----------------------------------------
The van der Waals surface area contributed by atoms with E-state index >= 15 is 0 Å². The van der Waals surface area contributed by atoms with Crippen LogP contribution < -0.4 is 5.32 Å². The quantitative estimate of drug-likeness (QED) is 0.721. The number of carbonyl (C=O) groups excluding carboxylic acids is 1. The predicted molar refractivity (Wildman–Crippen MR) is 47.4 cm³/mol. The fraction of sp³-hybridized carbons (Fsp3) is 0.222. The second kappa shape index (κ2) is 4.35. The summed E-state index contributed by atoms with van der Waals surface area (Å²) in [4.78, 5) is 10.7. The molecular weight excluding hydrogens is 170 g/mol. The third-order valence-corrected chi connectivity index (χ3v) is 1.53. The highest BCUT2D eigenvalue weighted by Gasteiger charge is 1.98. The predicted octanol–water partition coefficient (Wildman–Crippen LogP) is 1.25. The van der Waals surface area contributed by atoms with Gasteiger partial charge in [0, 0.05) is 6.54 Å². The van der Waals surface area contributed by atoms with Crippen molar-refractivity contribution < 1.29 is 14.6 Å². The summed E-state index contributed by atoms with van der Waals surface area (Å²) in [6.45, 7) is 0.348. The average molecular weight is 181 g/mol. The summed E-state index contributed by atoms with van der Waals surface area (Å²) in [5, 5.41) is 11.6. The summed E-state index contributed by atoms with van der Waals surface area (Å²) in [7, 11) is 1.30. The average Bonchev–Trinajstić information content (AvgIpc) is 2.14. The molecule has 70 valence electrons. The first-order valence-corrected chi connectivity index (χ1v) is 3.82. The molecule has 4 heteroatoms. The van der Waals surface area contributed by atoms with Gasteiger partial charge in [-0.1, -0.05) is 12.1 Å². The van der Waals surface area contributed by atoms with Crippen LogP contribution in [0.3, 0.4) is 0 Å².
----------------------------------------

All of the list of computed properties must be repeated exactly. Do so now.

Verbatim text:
The van der Waals surface area contributed by atoms with E-state index >= 15 is 0 Å². The van der Waals surface area contributed by atoms with Crippen LogP contribution < -0.4 is 5.32 Å². The quantitative estimate of drug-likeness (QED) is 0.721. The number of carbonyl (C=O) groups excluding carboxylic acids is 1. The predicted molar refractivity (Wildman–Crippen MR) is 47.4 cm³/mol. The fraction of sp³-hybridized carbons (Fsp3) is 0.222. The second kappa shape index (κ2) is 4.35. The summed E-state index contributed by atoms with van der Waals surface area (Å²) in [4.78, 5) is 10.7. The molecular weight excluding hydrogens is 170 g/mol. The third-order valence-corrected chi connectivity index (χ3v) is 1.53. The highest BCUT2D eigenvalue weighted by Gasteiger charge is 1.98. The predicted octanol–water partition coefficient (Wildman–Crippen LogP) is 1.25. The van der Waals surface area contributed by atoms with Gasteiger partial charge in [0, 0.05) is 6.54 Å². The van der Waals surface area contributed by atoms with Crippen molar-refractivity contribution < 1.29 is 14.6 Å². The summed E-state index contributed by atoms with van der Waals surface area (Å²) in [6.45, 7) is 0.348. The average molecular weight is 181 g/mol. The summed E-state index contributed by atoms with van der Waals surface area (Å²) in [5, 5.41) is 11.6. The summed E-state index contributed by atoms with van der Waals surface area (Å²) in [7, 11) is 1.30. The average Bonchev–Trinajstić information content (AvgIpc) is 2.14. The molecule has 70 valence electrons. The first-order valence-corrected chi connectivity index (χ1v) is 3.82. The molecule has 4 heteroatoms. The van der Waals surface area contributed by atoms with Gasteiger partial charge in [-0.1, -0.05) is 12.1 Å². The van der Waals surface area contributed by atoms with Crippen LogP contribution in [0.3, 0.4) is 0 Å².